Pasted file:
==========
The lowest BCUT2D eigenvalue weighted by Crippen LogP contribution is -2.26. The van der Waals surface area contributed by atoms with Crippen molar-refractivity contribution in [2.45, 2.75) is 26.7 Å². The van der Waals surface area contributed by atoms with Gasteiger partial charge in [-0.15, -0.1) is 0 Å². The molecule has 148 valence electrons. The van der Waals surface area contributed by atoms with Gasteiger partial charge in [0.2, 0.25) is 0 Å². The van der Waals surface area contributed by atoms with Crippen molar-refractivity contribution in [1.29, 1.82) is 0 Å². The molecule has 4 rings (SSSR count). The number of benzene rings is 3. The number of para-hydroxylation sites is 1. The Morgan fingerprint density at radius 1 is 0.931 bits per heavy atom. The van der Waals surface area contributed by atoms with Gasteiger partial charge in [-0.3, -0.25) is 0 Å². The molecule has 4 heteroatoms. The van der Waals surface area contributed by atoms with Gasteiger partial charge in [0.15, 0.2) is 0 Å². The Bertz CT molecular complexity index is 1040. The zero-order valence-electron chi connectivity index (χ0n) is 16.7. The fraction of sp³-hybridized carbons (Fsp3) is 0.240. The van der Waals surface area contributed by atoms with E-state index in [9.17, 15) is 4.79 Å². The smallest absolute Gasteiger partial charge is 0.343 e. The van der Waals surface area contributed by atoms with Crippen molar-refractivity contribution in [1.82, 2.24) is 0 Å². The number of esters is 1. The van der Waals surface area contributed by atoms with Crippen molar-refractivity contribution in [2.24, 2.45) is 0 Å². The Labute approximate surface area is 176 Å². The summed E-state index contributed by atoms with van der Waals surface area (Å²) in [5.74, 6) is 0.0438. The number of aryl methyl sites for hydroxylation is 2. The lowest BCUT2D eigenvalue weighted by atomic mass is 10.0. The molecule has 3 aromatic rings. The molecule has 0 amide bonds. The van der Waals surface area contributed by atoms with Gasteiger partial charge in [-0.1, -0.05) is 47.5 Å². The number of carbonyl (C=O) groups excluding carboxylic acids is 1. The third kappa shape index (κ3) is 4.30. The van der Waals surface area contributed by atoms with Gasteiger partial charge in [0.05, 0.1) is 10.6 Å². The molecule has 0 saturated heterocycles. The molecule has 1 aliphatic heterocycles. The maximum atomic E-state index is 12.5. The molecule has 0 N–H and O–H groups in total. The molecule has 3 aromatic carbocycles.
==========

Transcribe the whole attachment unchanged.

The lowest BCUT2D eigenvalue weighted by Crippen LogP contribution is -2.26. The van der Waals surface area contributed by atoms with Crippen molar-refractivity contribution in [2.45, 2.75) is 26.7 Å². The van der Waals surface area contributed by atoms with Gasteiger partial charge in [-0.15, -0.1) is 0 Å². The molecule has 148 valence electrons. The van der Waals surface area contributed by atoms with Gasteiger partial charge in [0.2, 0.25) is 0 Å². The van der Waals surface area contributed by atoms with Crippen molar-refractivity contribution in [1.29, 1.82) is 0 Å². The molecule has 4 rings (SSSR count). The number of benzene rings is 3. The number of para-hydroxylation sites is 1. The Morgan fingerprint density at radius 1 is 0.931 bits per heavy atom. The van der Waals surface area contributed by atoms with Gasteiger partial charge in [-0.3, -0.25) is 0 Å². The molecule has 4 heteroatoms. The van der Waals surface area contributed by atoms with Gasteiger partial charge in [0.15, 0.2) is 0 Å². The Bertz CT molecular complexity index is 1040. The zero-order valence-electron chi connectivity index (χ0n) is 16.7. The fraction of sp³-hybridized carbons (Fsp3) is 0.240. The van der Waals surface area contributed by atoms with E-state index in [9.17, 15) is 4.79 Å². The smallest absolute Gasteiger partial charge is 0.343 e. The van der Waals surface area contributed by atoms with Crippen molar-refractivity contribution in [1.82, 2.24) is 0 Å². The number of esters is 1. The van der Waals surface area contributed by atoms with Crippen molar-refractivity contribution in [2.24, 2.45) is 0 Å². The Labute approximate surface area is 176 Å². The summed E-state index contributed by atoms with van der Waals surface area (Å²) in [5.74, 6) is 0.0438. The number of aryl methyl sites for hydroxylation is 2. The lowest BCUT2D eigenvalue weighted by atomic mass is 10.0. The molecule has 3 aromatic rings. The molecule has 0 amide bonds. The van der Waals surface area contributed by atoms with Gasteiger partial charge in [-0.1, -0.05) is 47.5 Å². The number of carbonyl (C=O) groups excluding carboxylic acids is 1. The third kappa shape index (κ3) is 4.30. The van der Waals surface area contributed by atoms with Gasteiger partial charge in [0.05, 0.1) is 10.6 Å². The molecule has 0 saturated heterocycles. The molecule has 1 aliphatic heterocycles. The maximum atomic E-state index is 12.5. The molecule has 0 N–H and O–H groups in total. The molecule has 3 aromatic carbocycles.